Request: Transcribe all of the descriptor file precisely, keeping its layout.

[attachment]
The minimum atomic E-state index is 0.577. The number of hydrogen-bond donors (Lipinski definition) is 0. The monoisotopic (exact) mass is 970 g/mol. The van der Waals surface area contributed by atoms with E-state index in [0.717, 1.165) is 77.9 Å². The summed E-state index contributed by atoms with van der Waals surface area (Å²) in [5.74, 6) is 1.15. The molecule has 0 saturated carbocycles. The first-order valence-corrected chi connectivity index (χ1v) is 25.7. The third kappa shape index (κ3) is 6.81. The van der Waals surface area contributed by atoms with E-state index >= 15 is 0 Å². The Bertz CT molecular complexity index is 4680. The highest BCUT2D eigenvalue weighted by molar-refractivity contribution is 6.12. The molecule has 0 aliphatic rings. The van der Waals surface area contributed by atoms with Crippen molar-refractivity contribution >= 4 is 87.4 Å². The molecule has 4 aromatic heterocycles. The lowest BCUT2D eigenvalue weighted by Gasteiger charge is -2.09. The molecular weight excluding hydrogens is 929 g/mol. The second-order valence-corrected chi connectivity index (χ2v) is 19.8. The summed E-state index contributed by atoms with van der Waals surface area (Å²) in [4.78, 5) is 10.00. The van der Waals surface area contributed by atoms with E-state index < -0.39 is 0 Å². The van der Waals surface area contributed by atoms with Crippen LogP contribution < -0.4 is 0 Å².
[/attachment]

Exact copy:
The minimum atomic E-state index is 0.577. The number of hydrogen-bond donors (Lipinski definition) is 0. The monoisotopic (exact) mass is 970 g/mol. The van der Waals surface area contributed by atoms with E-state index in [0.717, 1.165) is 77.9 Å². The summed E-state index contributed by atoms with van der Waals surface area (Å²) in [5.74, 6) is 1.15. The molecule has 0 saturated carbocycles. The first-order valence-corrected chi connectivity index (χ1v) is 25.7. The third kappa shape index (κ3) is 6.81. The van der Waals surface area contributed by atoms with E-state index >= 15 is 0 Å². The Bertz CT molecular complexity index is 4680. The highest BCUT2D eigenvalue weighted by molar-refractivity contribution is 6.12. The molecule has 0 aliphatic rings. The van der Waals surface area contributed by atoms with Crippen molar-refractivity contribution >= 4 is 87.4 Å². The molecule has 4 aromatic heterocycles. The lowest BCUT2D eigenvalue weighted by Gasteiger charge is -2.09. The molecular weight excluding hydrogens is 929 g/mol. The second-order valence-corrected chi connectivity index (χ2v) is 19.8. The summed E-state index contributed by atoms with van der Waals surface area (Å²) in [4.78, 5) is 10.00. The van der Waals surface area contributed by atoms with E-state index < -0.39 is 0 Å². The van der Waals surface area contributed by atoms with Crippen LogP contribution < -0.4 is 0 Å².